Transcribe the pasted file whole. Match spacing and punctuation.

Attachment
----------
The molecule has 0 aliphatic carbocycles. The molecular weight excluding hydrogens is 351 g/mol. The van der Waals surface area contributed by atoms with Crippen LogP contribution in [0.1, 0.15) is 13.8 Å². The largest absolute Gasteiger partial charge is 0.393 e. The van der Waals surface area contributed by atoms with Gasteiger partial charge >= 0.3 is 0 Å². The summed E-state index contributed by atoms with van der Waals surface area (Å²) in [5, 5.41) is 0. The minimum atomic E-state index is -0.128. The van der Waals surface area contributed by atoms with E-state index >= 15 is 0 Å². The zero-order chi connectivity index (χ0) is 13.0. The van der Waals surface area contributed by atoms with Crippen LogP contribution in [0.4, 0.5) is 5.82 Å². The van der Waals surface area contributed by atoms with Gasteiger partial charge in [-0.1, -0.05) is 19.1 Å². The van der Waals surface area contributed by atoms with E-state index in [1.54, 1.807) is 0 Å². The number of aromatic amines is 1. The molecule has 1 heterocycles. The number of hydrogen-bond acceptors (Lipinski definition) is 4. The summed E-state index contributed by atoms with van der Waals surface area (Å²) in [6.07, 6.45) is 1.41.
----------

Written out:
The molecule has 0 aliphatic carbocycles. The molecular weight excluding hydrogens is 351 g/mol. The van der Waals surface area contributed by atoms with Crippen LogP contribution in [0.1, 0.15) is 13.8 Å². The largest absolute Gasteiger partial charge is 0.393 e. The van der Waals surface area contributed by atoms with Gasteiger partial charge >= 0.3 is 0 Å². The summed E-state index contributed by atoms with van der Waals surface area (Å²) in [5, 5.41) is 0. The minimum atomic E-state index is -0.128. The van der Waals surface area contributed by atoms with E-state index >= 15 is 0 Å². The zero-order chi connectivity index (χ0) is 13.0. The van der Waals surface area contributed by atoms with Crippen LogP contribution in [0.4, 0.5) is 5.82 Å². The van der Waals surface area contributed by atoms with Gasteiger partial charge in [-0.1, -0.05) is 19.1 Å². The van der Waals surface area contributed by atoms with E-state index in [1.54, 1.807) is 0 Å². The number of aromatic amines is 1. The molecule has 1 heterocycles. The number of hydrogen-bond acceptors (Lipinski definition) is 4. The summed E-state index contributed by atoms with van der Waals surface area (Å²) in [6.07, 6.45) is 1.41.